In returning to my lodgings, late last evening, I was accosted by a man, muffled in a cloak. I recognised his voice at once. It was our unfortunate townsman, Wilson. He has succeeded in an ingenious plan of escape from durance, and sails in the morning for one of the West India islands, where he will, no doubt, make his debût as pirate, or in some other character for which his training has equally qualified him. A precious rascal he is indeed; but, allow me a phrase of your fraternity, Sir, I had no light to give him up to justice, after he had trusted to me; and more than that, for he informs me, that he had, since his confinement, written to the Woodhulls to engage me as counsel, and through them he learnt the fact of my being in this city. This bound me, in some sort, to look upon the poor devil as my client; and, as it would have been my duty to get him out of the clutches of the law, it would have been most ungracious to have put him into them you know, since his own cleverness, instead of mine, has extricated him. He has explained to me, and he informs me has communicated to you, (for he says he cannot trust his mother to make them public,) the particulars of the sequestration of the old woman's money. I think Miss Elton never imparted to you the event that led to the sudden engagement, from which she has chosen to absolve me; and you have yet to learn, that there is generosity, disinterestedness in the world, that may rival the virtue which reposes under the shadow of the broad-brim. But, your pardon. I have wiped out all scores. The reception I have met with in this finest of cities has been such as to make me look upon the incidents of an obscure village as mere bagatelles, not worthy of a sigh from one who can bask in the broad sunshine of ladies favour and fortune's gifts. One word more, en passant, of Wilson's explanation. I rejoice in it sincerely, on Miss Elton's account. She deserved to have suffered a little for her childishness in holding herself bound by an exacted promise, for having put herself in a situation in which her guilt would have seemed apparent to any one but a poor dog whom love had hood-winked——pro tempore. She is too young and too beautiful a victim for the altar of conscience. However, I forgive her, her scruples, her fanaticism, and her cruelties; and wish her all happiness in this world and the next, advising her not to turn anchorite here, for the sake of advancement there.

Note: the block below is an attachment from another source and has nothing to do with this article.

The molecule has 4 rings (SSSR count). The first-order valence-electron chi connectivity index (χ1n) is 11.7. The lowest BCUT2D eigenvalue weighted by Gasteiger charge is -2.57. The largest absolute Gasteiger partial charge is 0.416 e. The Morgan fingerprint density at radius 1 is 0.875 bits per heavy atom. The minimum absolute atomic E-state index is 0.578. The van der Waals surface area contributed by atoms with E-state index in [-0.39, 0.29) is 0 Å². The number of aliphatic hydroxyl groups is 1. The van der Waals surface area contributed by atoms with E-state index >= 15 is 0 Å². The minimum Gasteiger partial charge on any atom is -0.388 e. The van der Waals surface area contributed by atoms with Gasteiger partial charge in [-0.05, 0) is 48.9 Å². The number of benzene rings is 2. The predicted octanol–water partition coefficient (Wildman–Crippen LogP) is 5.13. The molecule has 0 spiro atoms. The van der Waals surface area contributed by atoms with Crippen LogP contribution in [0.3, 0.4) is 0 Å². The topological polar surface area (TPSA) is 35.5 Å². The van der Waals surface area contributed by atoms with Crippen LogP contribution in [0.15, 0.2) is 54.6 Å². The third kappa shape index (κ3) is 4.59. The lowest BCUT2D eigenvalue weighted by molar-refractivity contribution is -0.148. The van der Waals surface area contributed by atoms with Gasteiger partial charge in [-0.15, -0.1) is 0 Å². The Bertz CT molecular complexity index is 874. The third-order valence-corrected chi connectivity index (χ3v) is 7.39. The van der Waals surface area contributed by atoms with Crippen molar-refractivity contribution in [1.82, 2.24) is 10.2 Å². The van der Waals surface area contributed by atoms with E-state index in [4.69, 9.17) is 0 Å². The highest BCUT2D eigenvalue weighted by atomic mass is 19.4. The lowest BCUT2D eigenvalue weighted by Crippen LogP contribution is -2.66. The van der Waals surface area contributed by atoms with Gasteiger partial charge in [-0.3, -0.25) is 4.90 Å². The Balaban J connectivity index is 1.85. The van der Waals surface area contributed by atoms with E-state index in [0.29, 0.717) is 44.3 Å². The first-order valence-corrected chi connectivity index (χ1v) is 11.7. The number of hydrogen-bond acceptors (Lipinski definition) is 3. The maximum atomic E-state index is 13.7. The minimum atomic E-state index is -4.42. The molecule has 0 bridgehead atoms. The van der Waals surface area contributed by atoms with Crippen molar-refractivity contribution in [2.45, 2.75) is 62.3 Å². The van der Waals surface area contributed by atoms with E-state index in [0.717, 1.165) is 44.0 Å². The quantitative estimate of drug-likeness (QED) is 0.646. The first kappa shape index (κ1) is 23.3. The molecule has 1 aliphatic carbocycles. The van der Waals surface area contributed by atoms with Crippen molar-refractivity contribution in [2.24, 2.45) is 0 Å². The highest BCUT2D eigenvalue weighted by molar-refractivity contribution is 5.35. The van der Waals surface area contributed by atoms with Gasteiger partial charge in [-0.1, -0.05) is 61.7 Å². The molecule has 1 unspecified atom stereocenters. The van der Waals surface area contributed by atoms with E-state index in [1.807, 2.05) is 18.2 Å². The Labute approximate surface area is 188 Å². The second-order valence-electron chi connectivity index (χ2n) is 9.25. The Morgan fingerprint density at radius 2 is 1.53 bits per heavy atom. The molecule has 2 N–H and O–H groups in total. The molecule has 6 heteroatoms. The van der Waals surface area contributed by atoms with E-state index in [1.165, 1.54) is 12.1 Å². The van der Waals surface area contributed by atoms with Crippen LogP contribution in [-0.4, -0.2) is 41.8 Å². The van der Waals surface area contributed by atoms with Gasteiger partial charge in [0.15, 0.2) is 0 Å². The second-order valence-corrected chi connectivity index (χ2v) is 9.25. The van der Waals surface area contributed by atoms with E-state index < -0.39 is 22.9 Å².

"I know not when I shall return to village life: stale, flat, and unprofitable. This gay metropolis has cured me of my rural tastes; and, as I flatter myself, fashion's cannie hand has quite effaced my rusticity.